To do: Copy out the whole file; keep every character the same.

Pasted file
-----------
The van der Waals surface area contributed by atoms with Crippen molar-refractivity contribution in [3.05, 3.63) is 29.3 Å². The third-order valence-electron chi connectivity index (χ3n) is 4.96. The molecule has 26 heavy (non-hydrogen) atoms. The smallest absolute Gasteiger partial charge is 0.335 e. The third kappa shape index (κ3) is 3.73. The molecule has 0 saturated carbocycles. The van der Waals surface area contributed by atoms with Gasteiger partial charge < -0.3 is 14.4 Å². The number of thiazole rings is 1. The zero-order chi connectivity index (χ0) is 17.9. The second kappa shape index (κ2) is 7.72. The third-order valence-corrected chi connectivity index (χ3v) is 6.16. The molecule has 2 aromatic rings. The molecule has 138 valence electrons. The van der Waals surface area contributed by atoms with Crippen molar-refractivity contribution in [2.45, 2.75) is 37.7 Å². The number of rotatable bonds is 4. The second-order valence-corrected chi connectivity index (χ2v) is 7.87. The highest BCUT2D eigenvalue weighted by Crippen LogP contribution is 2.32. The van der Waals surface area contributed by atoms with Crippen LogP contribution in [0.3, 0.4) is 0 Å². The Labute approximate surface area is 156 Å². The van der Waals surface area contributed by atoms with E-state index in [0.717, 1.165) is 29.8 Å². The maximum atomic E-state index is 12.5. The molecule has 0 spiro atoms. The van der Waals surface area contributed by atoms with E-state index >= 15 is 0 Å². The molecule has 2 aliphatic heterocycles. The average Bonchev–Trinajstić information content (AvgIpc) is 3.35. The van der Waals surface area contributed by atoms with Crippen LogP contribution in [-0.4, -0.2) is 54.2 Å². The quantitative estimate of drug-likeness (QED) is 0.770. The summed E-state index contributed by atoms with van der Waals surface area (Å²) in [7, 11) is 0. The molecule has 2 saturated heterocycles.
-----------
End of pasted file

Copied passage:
The van der Waals surface area contributed by atoms with Crippen molar-refractivity contribution in [3.05, 3.63) is 29.3 Å². The third-order valence-electron chi connectivity index (χ3n) is 4.96. The molecule has 26 heavy (non-hydrogen) atoms. The smallest absolute Gasteiger partial charge is 0.335 e. The third kappa shape index (κ3) is 3.73. The molecule has 0 saturated carbocycles. The van der Waals surface area contributed by atoms with Gasteiger partial charge < -0.3 is 14.4 Å². The number of thiazole rings is 1. The zero-order chi connectivity index (χ0) is 17.9. The second kappa shape index (κ2) is 7.72. The third-order valence-corrected chi connectivity index (χ3v) is 6.16. The molecule has 2 aromatic rings. The molecule has 138 valence electrons. The van der Waals surface area contributed by atoms with Crippen molar-refractivity contribution in [2.45, 2.75) is 37.7 Å². The number of rotatable bonds is 4. The second-order valence-corrected chi connectivity index (χ2v) is 7.87. The highest BCUT2D eigenvalue weighted by Crippen LogP contribution is 2.32. The van der Waals surface area contributed by atoms with Crippen LogP contribution in [0.3, 0.4) is 0 Å². The Labute approximate surface area is 156 Å². The van der Waals surface area contributed by atoms with E-state index in [0.717, 1.165) is 29.8 Å². The maximum atomic E-state index is 12.5. The molecule has 0 spiro atoms. The van der Waals surface area contributed by atoms with E-state index >= 15 is 0 Å². The molecule has 2 aliphatic heterocycles. The average Bonchev–Trinajstić information content (AvgIpc) is 3.35. The van der Waals surface area contributed by atoms with Crippen LogP contribution in [-0.4, -0.2) is 54.2 Å². The quantitative estimate of drug-likeness (QED) is 0.770. The summed E-state index contributed by atoms with van der Waals surface area (Å²) in [7, 11) is 0. The molecule has 2 saturated heterocycles.